Table 1.

Physician Characteristics

Table 1.

The proportion of oncologists who received any payments within the year increased from 65.1% in 2014 to 68.7% in 2017, and the proportion who received >$10,000 within the year increased from 7.0% to 10.2% (Table 2). In comparison, in 2014, 44.1% and 0.4% of internists received any payment and >$10,000 payments, respectively, and no increases were observed across the study period. The mean value of industry payments received by oncologists increased from $3,811 in 2014 to $5,854 in 2017, whereas for internists the increase was from $444 to $450. “Food and beverage” was the most common type of payment across both specialties in each of the 4 years, although for oncologists the categories “compensation for services” and “consulting fee” reflected substantially higher payment amounts than “food and beverage.”

Table 2.

Characteristics of Payments to Physicians

Table 2.

The subset of oncologists who served on NCCN Guidelines Panels received greater dollar amounts in industry payments compared with oncologists overall (Figure 1). These oncologists also experienced a greater relative increase in payments during the study period: median payments increased from $500 in 2014 to $1,366 in 2017 (173% increase) for oncologists serving on NCCN Guidelines Panels compared with $152 to $199 (31% increase) for all oncologists, and mean payments increased from $10,820 to $18,977 (75% increase) compared with $3,811 to $5,854 (54% increase).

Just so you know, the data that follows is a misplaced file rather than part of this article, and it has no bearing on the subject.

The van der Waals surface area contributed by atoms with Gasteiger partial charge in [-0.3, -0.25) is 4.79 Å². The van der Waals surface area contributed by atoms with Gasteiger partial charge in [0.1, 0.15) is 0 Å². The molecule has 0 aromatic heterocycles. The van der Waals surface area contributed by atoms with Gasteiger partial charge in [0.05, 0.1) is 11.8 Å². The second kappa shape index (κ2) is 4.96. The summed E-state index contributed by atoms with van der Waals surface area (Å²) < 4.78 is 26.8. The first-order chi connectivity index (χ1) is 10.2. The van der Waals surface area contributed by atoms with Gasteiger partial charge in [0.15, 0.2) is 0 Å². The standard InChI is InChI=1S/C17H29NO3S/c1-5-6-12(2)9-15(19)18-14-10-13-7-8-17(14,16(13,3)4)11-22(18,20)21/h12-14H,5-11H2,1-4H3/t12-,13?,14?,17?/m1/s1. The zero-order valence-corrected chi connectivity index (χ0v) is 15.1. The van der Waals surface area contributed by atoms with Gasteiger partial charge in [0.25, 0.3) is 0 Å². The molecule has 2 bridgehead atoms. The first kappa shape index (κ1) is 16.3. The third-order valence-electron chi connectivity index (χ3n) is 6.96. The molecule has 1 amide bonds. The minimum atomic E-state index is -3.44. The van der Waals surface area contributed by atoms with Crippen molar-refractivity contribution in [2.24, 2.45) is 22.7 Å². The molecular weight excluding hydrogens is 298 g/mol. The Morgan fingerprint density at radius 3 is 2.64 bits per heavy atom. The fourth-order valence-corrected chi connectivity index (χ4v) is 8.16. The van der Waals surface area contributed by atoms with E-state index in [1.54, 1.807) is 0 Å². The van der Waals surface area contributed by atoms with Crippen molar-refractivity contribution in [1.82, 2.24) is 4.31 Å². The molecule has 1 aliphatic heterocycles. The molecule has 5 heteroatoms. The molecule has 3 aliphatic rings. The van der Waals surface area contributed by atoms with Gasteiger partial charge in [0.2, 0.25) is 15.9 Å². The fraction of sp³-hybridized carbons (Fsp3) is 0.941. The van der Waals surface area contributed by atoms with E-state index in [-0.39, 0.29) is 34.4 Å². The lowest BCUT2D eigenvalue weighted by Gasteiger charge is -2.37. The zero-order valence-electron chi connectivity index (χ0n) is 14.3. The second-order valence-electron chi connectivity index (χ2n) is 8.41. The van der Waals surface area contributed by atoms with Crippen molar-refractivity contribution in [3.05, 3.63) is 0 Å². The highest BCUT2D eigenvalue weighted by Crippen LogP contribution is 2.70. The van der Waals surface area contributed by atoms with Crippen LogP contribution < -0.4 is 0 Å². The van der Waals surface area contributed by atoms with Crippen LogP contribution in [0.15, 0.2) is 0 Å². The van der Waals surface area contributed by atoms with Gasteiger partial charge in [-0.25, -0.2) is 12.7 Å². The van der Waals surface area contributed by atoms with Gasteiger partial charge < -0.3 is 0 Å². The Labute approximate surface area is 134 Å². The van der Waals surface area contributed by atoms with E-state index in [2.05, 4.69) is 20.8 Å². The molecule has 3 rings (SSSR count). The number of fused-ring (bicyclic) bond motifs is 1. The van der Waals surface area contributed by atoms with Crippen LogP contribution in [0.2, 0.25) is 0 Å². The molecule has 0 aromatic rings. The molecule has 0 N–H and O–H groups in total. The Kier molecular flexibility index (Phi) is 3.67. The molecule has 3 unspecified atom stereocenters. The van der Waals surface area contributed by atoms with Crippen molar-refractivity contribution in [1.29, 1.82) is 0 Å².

Figure 1.
Figure 1.

Annual per-physician (A) mean, (B) median, and (C) median dollar value of industry payments to physicians in each category within each calendar year.

aPhysicians who had a subspecialty related to medical oncology, including those who served as a panelist on an NCCN Guidelines committee (n=13,087).

bPhysicians who had a specialty type of internal medicine and no other subspecialty (n=85,640).

cThe subset of oncologists who served as a panelist on 1 (or more) of the NCCN Guidelines committees for the 30 most prevalent cancer types in the United States during the 2014–2017 study period (n=308).

Citation: Journal of the National Comprehensive Cancer Network 2022; 10.6004/jnccn.2021.7024